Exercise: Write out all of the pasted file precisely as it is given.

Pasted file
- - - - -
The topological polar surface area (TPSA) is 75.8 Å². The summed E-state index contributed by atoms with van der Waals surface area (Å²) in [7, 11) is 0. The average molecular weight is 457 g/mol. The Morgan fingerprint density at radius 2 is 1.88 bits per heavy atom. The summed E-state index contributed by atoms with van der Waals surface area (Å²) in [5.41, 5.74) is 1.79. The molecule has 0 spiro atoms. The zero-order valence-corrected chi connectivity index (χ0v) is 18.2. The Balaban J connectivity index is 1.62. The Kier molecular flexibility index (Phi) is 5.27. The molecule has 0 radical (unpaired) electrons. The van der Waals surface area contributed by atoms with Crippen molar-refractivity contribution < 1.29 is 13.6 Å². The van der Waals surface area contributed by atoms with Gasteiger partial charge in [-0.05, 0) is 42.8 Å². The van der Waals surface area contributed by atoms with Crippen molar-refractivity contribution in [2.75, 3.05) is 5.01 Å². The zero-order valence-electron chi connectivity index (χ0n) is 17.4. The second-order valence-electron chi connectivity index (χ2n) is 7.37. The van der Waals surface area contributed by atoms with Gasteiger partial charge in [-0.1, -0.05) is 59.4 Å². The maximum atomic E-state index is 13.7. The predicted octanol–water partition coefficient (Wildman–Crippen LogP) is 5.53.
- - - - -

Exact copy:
The topological polar surface area (TPSA) is 75.8 Å². The summed E-state index contributed by atoms with van der Waals surface area (Å²) in [7, 11) is 0. The average molecular weight is 457 g/mol. The Morgan fingerprint density at radius 2 is 1.88 bits per heavy atom. The summed E-state index contributed by atoms with van der Waals surface area (Å²) in [5.41, 5.74) is 1.79. The molecule has 0 spiro atoms. The zero-order valence-corrected chi connectivity index (χ0v) is 18.2. The Balaban J connectivity index is 1.62. The Kier molecular flexibility index (Phi) is 5.27. The molecule has 0 radical (unpaired) electrons. The van der Waals surface area contributed by atoms with Crippen molar-refractivity contribution < 1.29 is 13.6 Å². The van der Waals surface area contributed by atoms with Gasteiger partial charge in [-0.05, 0) is 42.8 Å². The van der Waals surface area contributed by atoms with Crippen molar-refractivity contribution in [2.75, 3.05) is 5.01 Å². The zero-order valence-electron chi connectivity index (χ0n) is 17.4. The second-order valence-electron chi connectivity index (χ2n) is 7.37. The van der Waals surface area contributed by atoms with Gasteiger partial charge in [-0.1, -0.05) is 59.4 Å². The maximum atomic E-state index is 13.7. The predicted octanol–water partition coefficient (Wildman–Crippen LogP) is 5.53.